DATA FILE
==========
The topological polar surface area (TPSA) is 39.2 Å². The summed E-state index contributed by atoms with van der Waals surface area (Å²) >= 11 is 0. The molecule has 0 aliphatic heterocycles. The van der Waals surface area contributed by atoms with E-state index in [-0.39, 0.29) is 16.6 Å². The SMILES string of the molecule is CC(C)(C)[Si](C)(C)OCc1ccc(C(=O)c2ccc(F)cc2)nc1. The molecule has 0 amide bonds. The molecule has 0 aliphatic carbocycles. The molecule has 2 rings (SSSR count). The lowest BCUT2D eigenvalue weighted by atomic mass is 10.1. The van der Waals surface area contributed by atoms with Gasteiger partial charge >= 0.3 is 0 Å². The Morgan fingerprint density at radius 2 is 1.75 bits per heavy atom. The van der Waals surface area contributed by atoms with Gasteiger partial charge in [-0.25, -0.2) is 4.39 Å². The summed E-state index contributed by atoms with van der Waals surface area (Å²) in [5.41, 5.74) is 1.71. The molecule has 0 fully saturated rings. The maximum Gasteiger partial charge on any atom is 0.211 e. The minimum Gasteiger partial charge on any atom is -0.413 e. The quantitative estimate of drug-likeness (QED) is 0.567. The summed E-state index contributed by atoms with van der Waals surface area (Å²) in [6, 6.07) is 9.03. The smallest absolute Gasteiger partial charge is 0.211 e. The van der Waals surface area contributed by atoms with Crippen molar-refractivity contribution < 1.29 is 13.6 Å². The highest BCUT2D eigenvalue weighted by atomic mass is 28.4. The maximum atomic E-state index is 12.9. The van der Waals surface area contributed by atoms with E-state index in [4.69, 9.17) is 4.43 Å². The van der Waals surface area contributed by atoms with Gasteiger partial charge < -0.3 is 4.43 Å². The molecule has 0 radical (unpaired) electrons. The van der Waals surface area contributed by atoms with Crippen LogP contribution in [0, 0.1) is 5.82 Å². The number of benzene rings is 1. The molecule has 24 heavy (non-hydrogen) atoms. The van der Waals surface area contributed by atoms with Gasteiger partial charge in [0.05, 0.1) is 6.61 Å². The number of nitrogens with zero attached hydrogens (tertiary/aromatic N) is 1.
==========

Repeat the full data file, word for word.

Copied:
The topological polar surface area (TPSA) is 39.2 Å². The summed E-state index contributed by atoms with van der Waals surface area (Å²) >= 11 is 0. The molecule has 0 aliphatic heterocycles. The van der Waals surface area contributed by atoms with E-state index in [-0.39, 0.29) is 16.6 Å². The SMILES string of the molecule is CC(C)(C)[Si](C)(C)OCc1ccc(C(=O)c2ccc(F)cc2)nc1. The molecule has 0 amide bonds. The molecule has 0 aliphatic carbocycles. The molecule has 2 rings (SSSR count). The lowest BCUT2D eigenvalue weighted by atomic mass is 10.1. The van der Waals surface area contributed by atoms with Gasteiger partial charge >= 0.3 is 0 Å². The Morgan fingerprint density at radius 2 is 1.75 bits per heavy atom. The van der Waals surface area contributed by atoms with Gasteiger partial charge in [-0.25, -0.2) is 4.39 Å². The summed E-state index contributed by atoms with van der Waals surface area (Å²) in [5.41, 5.74) is 1.71. The molecule has 0 fully saturated rings. The maximum Gasteiger partial charge on any atom is 0.211 e. The minimum Gasteiger partial charge on any atom is -0.413 e. The quantitative estimate of drug-likeness (QED) is 0.567. The summed E-state index contributed by atoms with van der Waals surface area (Å²) in [6, 6.07) is 9.03. The smallest absolute Gasteiger partial charge is 0.211 e. The van der Waals surface area contributed by atoms with Crippen molar-refractivity contribution < 1.29 is 13.6 Å². The highest BCUT2D eigenvalue weighted by atomic mass is 28.4. The maximum atomic E-state index is 12.9. The van der Waals surface area contributed by atoms with E-state index in [4.69, 9.17) is 4.43 Å². The van der Waals surface area contributed by atoms with Gasteiger partial charge < -0.3 is 4.43 Å². The molecule has 0 radical (unpaired) electrons. The van der Waals surface area contributed by atoms with Crippen LogP contribution in [0, 0.1) is 5.82 Å². The number of benzene rings is 1. The molecule has 24 heavy (non-hydrogen) atoms. The van der Waals surface area contributed by atoms with Gasteiger partial charge in [0.05, 0.1) is 6.61 Å². The number of nitrogens with zero attached hydrogens (tertiary/aromatic N) is 1.